Appendix:English terms where 'ch' sounds as 'sh'
The ch digraph in English represents at least three phonemes, and a particularly less common phoneme for it is /ʃ/[[Category:IPA pronunciations with invalid IPA characters|[]]], as opposed to /tʃ/[[Category:IPA pronunciations with invalid IPA characters|[]]] or /k/[[Category:IPA pronunciations with invalid IPA characters|[]]], the latter mostly in words of Greek origin. Almost all terms in this list are loanwords from Modern French; some, like Chicago and Michigan, originated as French transliterations of words from other languages. Formerly, /tʃ/ was the usual pronunciation of for ch in French, but has been /ʃ/ for centuries. (Currently French uses the trigraph tch for /tʃ/.)
|accouchement||Delivery in childbed; parturition.||/a.kuʃ.ˈmɑœ̃/|
|babiche||Thongs of rawhide or sinew used as cord, lacing, or webbing, in the manufacture of snowshoes, etc.||/bəˈbiːʃ/, /bæˈbiːʃ/|
|brioche||A type of bun, of French origin.||/ˈbɹi.oʊʃ/|
|brochure||A booklet of printed informational matter.||/bɹoʊˈʃʊɚ/, /bɹoʊˈʃɝ/|
|cache||A concealed storage of objects that may be required.||/kæʃ/, /kæɪʃ/|
|cartouche||An ornamental figure, often on an oval shield.||/kɑɹˈtuʃ/, /kɑːˈtuːʃ/|
|chagrin||Distress of a mind; a type of leather; to vex or mortify.||/ʃəˈɡɹɪn/, /ˈʃæɡ.ɹɪn/|
|chaise||A particular horse-drawn carriage.|
|An alpine style of wooden building with a sloping roof and overhanging eaves.||/ʃæleɪ/|
|challis||A light, soft fabric having a printed design.||/ˈʃæ.li/|
|chamade||A signal sounded on a drum or trumpet inviting a parley.||/ʃəˈmɑːd/|
|chambray||A soft fabric woven with a white weft and colored warp.|
|chamois||A short-horned goat antelope; a type of leather of this goat antelope.||/ˈʃæmwɑː/, /ˈʃæmi/|
|champagne||An alcoholic drink.||/ʃæmˈpeɪn/|
|chandelier||A branched lighting fixture.|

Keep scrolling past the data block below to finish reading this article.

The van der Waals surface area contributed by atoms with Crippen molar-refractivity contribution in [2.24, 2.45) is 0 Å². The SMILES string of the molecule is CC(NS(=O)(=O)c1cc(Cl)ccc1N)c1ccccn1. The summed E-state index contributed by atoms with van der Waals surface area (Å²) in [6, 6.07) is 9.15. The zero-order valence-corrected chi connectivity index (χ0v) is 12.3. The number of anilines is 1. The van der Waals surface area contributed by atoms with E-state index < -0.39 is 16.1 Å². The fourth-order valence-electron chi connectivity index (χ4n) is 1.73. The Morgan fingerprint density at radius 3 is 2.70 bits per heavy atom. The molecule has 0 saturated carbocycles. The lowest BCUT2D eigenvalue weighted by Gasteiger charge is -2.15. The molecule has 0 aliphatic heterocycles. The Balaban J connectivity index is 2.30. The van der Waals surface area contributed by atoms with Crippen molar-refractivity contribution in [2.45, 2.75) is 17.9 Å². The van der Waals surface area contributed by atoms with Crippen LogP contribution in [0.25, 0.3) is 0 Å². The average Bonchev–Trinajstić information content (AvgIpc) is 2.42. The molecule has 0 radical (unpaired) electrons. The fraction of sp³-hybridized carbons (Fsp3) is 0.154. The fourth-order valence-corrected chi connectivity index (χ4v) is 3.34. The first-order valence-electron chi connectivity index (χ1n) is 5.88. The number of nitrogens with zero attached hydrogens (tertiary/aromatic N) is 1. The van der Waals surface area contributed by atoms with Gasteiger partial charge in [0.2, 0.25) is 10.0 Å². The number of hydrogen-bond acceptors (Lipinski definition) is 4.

|chaparral||A region of shrubs.|
|chaperone||Older person accompanying younger people to ensure their proper behaviors.|
|charade||Something apparently real but based on pretence.||/ʃəˈɹɑːd/, /ʃəˈɹeɪd/, /ʃɚˈɹeɪd/|
|A green‐skinned grape variety used to make a white wine; a variety of wine made from this grape.|
|chargé d'affaires||A diplomat, ranking below an ambassador, who heads a diplomatic mission.|
|charlatan||A trickster; one who falsely uses a role.||/ˈʃɑɹlətən/|
|Feminine name; largest city in North Carolina.
|/ˈʃɑrlət/, /ˈʃɑːlət/, /ˈʃaːlət/, /ˈʃarlət/|
|chasseur||A fighter equipped for rapid movements; a servant or attendant.||/ʃaˈsəː/|
|A castle, fortress, manor house or large country house.||/ˈʃæːtɔ/, /ʃæːˈtɔ/, /ʃæːˈto/|
|chauffeur||Driver employed to pilot a private automobile of executive or luxurious class.||/ʃɒˈfɜː/, /ˈʃəʊfə/, /ʃoʊˈfɜ˞/, /ˈʃoʊfə˞/|
|chauvinism||Excessive patriotism; eagerness for national superiority.
Unwarranted bias, favouritism or devotion to something.
|/ˈʃəʊ.vɪ.nɪ.zəm/, /ˈʃəʊ.və.nɪ.zəm/, /ˈʃoʊ.vɪˌnɪzm̩/|
|chef||A chief cook; a chief.||/ʃɛf/|
|chemise||A type of undergarment; a particular dress.||/ʃæleɪ/|
|chenille||An extremely soft and bunchy fabric often used to make sweaters.|
|chevalier||A knight or cavalier.|
|cheviot||A coarse woolen fabric made from the wool of Cheviot sheep.|
|chevron||A V‐shaped pattern or marking.|
|chic||Stylish or elegant. Good form or style.||/ʃiːk/|
|Chicago||An American city in Illinois.||/ʃəˈkɔːɡoʊ/|